The American sunshine state of Florida, reknown as much for its arrow-straight Freeways and Everglade-flat terrain as it is for its beaches and theme parks, isn’t the obvious choice of location for the test of a new tyre. But then the hoop concerned, Bridgestone’s H50 Battlecruise, isn’t the most obvious choice of tyre, either.
All-new for 2017, the H50 is the tyre giant’s first purpose-built CRUISER fitment in recent memory and as such it represents a concerted attempt by the Japanese concern to cement its position as the world’s biggest tyre and rubber products manufacturer.
And on the evidence of our first ride with the new loops, aboard a cross section of entry-level American V-twin cruisers ranging from the Indian Scout and Scout Sixty to Harley-Davidson’s enduring Sportster 883 and even a handful of H-D ‘Big Twins’ such as the Softail Slim and Heritage Softail, it’s clear they’ve done enough to seriously shake-up the class. Whether it will or not, however, remains to be seen – of which more later.
The H50, or Battlecruise as I prefer, is being launched in two phases. The first, tested here, and which goes on sale in the UK in January next year, has a cross-ply construction and comes in four front and four rear fitments aimed at the lighter type of V-twin American cruiser mentioned earlier. The second phase, due in a year’s time, will be either cross-ply or radial and will come in 14 larger sizes (right up to a 240-section rear) designed for heavier tourers including the best-selling Harley-Davidson Street Glide
That ‘cross-ply’ element is important. A few years ago Bridgestone made the corporate decision to move to solely radial motorcycle tyres, which was all well and good as far as its popular sports and sports-tourer offerings were concerned until it was realized that the move precluded most of the vast US market from its wares. In the US, after all, not only are cruisers, and particular American-produced V-twin cruisers, the market leaders (so much so that in its first year, Harley’s updated ‘bagger’, the Street Glide, was not only the best-selling bike in the US – it outsold all imported machines put together), the market for cross-ply enduro and motocross knobblies is vast, too. In short, cruiser and ‘crosser tyres make up 70% of the American motorcycle tyre market and Bridgestone wanted a share. Hence the reintroduction of Bridgestone knobblies into the US market last year. While the Japanese firm have now followed that up with the staged launch of the H50.
And Bridgestone being Bridgestone, a firm, after all, which places great pride in its technical nous and performance ability, this is a cruiser tyre like no other.
Specifically, Bridgestone set out to produce the best-performing cruiser tyre yet.
“We’ve extended our influence into one of the most important motorcycle segments in America, and we’re excited to bring our deep industry expertise and Bridgestone-brand motorcycle tyres to this group,” said Kevin Hunley, senior manager of Bridgestone America. “Riders of today’s cruisers look for a tyre that can provide exceptional grip and longer treadwear while enhancing their riding experience. We’ve accomplished that with the Battlecruise H50 motorcycle tire as it brings ultimate performance, ride comfort and traction in all conditions.”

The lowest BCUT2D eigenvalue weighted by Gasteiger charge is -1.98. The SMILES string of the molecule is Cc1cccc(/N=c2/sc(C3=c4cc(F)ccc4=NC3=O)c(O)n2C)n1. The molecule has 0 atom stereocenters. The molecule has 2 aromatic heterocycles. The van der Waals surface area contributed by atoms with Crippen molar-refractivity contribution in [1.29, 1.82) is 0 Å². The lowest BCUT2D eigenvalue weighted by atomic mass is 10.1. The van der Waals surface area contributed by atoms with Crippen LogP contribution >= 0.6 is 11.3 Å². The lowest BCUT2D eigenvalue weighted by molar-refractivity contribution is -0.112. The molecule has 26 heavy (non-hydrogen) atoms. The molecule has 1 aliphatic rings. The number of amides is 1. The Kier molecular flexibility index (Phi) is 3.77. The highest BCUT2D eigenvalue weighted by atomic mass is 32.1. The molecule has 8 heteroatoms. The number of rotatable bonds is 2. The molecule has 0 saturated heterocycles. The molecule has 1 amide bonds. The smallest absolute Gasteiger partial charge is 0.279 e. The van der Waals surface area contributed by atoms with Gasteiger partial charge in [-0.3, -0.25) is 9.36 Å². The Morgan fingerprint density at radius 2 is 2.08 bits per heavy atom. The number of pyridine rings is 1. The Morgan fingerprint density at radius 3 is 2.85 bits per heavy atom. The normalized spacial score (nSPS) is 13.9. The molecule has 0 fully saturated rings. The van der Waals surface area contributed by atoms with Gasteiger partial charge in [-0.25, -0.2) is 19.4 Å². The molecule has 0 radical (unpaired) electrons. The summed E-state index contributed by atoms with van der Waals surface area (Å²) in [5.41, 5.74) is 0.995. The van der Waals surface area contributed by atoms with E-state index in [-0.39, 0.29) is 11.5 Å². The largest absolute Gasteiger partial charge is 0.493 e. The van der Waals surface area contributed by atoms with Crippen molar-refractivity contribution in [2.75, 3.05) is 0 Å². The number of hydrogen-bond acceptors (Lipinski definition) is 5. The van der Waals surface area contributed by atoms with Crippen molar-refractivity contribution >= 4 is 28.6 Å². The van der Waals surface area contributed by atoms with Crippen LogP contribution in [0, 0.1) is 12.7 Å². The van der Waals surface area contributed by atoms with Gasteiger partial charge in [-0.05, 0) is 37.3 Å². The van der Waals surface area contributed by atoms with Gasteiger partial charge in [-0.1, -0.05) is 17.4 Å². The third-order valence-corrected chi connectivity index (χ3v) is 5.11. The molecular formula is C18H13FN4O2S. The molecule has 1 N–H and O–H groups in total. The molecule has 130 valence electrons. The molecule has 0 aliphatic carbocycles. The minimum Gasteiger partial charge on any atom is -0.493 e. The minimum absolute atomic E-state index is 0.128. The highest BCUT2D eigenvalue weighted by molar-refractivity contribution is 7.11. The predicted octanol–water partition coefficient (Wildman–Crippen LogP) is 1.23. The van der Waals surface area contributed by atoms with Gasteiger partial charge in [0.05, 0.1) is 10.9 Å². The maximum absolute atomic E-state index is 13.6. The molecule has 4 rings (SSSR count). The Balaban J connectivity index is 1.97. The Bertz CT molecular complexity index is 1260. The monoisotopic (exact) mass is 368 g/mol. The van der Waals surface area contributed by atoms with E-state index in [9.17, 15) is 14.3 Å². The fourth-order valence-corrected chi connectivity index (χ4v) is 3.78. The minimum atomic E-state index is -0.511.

To achieve just that, Bridgestone’s engineers adopted a three-pronged approach with the new Battlecruise.
First, to deliver optimum handling with a reduced steering effort, they came up with a design which cleverly combines a larger contact patch than usual for this type of tyre with what they call ‘uniform contact pressure’, which together has the effect of creating high cornering force yet also requiring less steering effort than normal. In fact, Bridgestone claim its new cruiser tyre requires a full 40% less steering effort than its main competitor.
Second, a new tread design which is actually derived from the old Bridgestone Exedra Max cruising tyre, is combined with a secondary, more subtle shoulder tread pattern to maximize grip in both wet and dry conditions.
And thirdly, a specifically-developed new compound and flatter profile combine, Bridgestone claim, to give hugely enhanced tyre life – so much so that the Japanese company is claiming a life expectancy for its new H50s of almost DOUBLE that of some of its leading rivals.
On the downside for some, however, is the fact that all this high tech, fancy compounds and the like also means that there isn’t going to be a white wall option of the new H50 available, as might be preferred on more heritage cruisers like Harley’s Heritage Softail. Bridgestone’s engineers told me on the launch in Florida that incorporating white walls would have significantly compromised the H50’s performance and a commercial decision was made not to include them (although they didn’t entirely rule them out for the future).
But enough of the theory – how do Bridgestone’s newcomers measure up?
Our half-day test route took us out on the dual carriageway ‘freeways’ south-west of Orlando, past the famous Disneyworld Resort into the flat, lake-dotted expanses of central Florida. Here the terrain is as flat and dry as the roads are straight and undemanding – so not your usual type of roads on which to test tyres. That said, there was enough variation eventually, particularly through a brief section of rolling switchbacks, to get a flavour of what Bridgestone’s new tyres were capable of.